Fatima Al Qadiri: Medieval Femme review – ancient and otherworldly

This New York-based Kuwaiti artist combines early music with digital dubs to dreamlike effect

A decade into a career at the confluence of digital music and art, the latest album by New York-based Kuwaiti electronic composer Fatima Al Qadiri is full of echoes. Her 2017 EP, Shaneera, was a party-facing tribute to the “evil queens” in Arab culture, thriving in spite of oppression. More recently, her immersive score for Mati Diop’s contemporary ghost story, Atlantics, helped earn the film the Grand Prix at Cannes in 2019.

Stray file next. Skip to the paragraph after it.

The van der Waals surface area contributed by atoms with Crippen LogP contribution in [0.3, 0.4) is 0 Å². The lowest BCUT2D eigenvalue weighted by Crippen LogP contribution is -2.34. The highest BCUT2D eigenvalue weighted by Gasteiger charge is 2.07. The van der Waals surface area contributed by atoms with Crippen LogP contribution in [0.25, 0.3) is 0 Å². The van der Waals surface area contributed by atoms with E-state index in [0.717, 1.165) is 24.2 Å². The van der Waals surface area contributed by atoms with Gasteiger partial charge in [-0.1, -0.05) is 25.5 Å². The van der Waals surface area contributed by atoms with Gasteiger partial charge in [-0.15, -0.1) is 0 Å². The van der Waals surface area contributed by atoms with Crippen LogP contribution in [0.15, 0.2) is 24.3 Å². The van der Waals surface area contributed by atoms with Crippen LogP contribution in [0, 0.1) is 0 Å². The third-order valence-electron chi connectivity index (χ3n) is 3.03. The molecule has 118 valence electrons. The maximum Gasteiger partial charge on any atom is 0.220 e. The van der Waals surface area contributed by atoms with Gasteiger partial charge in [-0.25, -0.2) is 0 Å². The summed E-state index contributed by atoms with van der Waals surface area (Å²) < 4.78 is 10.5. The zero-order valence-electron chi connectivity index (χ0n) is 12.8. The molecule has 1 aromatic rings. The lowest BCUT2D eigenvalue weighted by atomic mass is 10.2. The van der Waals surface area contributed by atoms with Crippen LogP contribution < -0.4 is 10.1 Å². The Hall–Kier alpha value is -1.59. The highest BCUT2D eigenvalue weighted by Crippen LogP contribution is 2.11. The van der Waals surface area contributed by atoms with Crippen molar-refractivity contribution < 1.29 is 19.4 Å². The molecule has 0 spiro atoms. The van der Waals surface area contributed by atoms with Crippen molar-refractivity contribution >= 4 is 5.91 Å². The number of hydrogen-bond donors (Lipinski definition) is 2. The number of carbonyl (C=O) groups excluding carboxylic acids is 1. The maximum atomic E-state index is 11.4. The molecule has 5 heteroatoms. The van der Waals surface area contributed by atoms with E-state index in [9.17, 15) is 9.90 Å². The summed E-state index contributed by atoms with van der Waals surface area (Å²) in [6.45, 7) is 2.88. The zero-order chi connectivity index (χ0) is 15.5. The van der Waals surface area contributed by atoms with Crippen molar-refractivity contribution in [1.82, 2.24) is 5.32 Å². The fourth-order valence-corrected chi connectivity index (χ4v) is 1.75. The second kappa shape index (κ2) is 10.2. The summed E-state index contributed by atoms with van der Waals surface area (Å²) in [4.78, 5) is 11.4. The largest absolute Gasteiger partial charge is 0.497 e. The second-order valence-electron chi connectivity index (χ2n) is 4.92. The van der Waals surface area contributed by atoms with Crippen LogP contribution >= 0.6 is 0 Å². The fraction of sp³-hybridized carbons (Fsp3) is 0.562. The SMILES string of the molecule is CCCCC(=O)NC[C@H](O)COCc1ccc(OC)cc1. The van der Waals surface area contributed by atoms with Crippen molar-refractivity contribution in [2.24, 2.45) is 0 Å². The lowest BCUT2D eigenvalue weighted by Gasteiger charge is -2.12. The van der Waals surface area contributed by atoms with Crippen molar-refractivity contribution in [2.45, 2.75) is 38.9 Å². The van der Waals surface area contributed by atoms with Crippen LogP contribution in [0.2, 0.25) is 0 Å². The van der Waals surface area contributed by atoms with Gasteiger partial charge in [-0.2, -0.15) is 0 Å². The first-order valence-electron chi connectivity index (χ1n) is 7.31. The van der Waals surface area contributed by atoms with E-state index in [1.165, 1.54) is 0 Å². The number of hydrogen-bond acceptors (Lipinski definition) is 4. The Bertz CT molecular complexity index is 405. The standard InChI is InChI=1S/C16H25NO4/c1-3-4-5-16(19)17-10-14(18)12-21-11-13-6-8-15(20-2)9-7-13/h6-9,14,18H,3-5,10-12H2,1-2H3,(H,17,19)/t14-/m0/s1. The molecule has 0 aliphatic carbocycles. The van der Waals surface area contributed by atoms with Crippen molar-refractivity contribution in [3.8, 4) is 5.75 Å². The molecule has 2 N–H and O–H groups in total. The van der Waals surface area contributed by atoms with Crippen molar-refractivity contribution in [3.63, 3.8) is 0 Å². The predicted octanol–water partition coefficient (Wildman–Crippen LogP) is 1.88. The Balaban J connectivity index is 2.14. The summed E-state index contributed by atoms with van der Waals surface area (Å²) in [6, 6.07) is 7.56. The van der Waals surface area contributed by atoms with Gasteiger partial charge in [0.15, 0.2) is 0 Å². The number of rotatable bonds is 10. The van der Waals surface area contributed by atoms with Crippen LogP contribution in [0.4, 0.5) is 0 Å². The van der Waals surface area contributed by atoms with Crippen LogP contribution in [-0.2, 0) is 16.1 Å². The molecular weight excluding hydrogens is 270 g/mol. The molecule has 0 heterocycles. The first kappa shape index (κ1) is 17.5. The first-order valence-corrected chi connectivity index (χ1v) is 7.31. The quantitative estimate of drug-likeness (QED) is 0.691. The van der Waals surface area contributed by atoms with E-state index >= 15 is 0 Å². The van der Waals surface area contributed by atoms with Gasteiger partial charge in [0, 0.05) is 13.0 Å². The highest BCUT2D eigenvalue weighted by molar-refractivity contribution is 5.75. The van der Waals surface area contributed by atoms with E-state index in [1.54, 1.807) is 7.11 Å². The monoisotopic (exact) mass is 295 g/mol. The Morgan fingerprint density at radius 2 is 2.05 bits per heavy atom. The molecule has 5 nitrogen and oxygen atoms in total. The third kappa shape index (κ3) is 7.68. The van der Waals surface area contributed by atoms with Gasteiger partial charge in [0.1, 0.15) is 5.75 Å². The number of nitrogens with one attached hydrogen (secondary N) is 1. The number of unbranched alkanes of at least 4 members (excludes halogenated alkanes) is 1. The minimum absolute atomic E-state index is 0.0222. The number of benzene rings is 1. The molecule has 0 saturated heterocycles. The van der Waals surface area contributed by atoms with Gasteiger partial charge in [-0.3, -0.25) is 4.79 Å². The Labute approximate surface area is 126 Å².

Medieval Femme, by contrast, hymns some very different Arab women to Shaneera – those of the medieval period – with the otherworldly delicacy honed on Al Qadiri’s soundtrack work. She has often played with perspective (how the west views the east) as well as place (often hyper-real) and time (juxtapositions, anachronisms), but never quite like this. Sheba sounds like early music laced with sighs of sensual longing and the merest scissor snip of 21st-century percussion. The meditative Tasakuba features sorrowful couplets from the seventh-century elegiac poet Al-Khansa. Apart from the more contemporary dystopian digitals of Golden, the feel throughout is ancient and enigmatic. But these lute tones and classical Arabic music figures are rendered digitally; the cloister garden is an interior dream-space.

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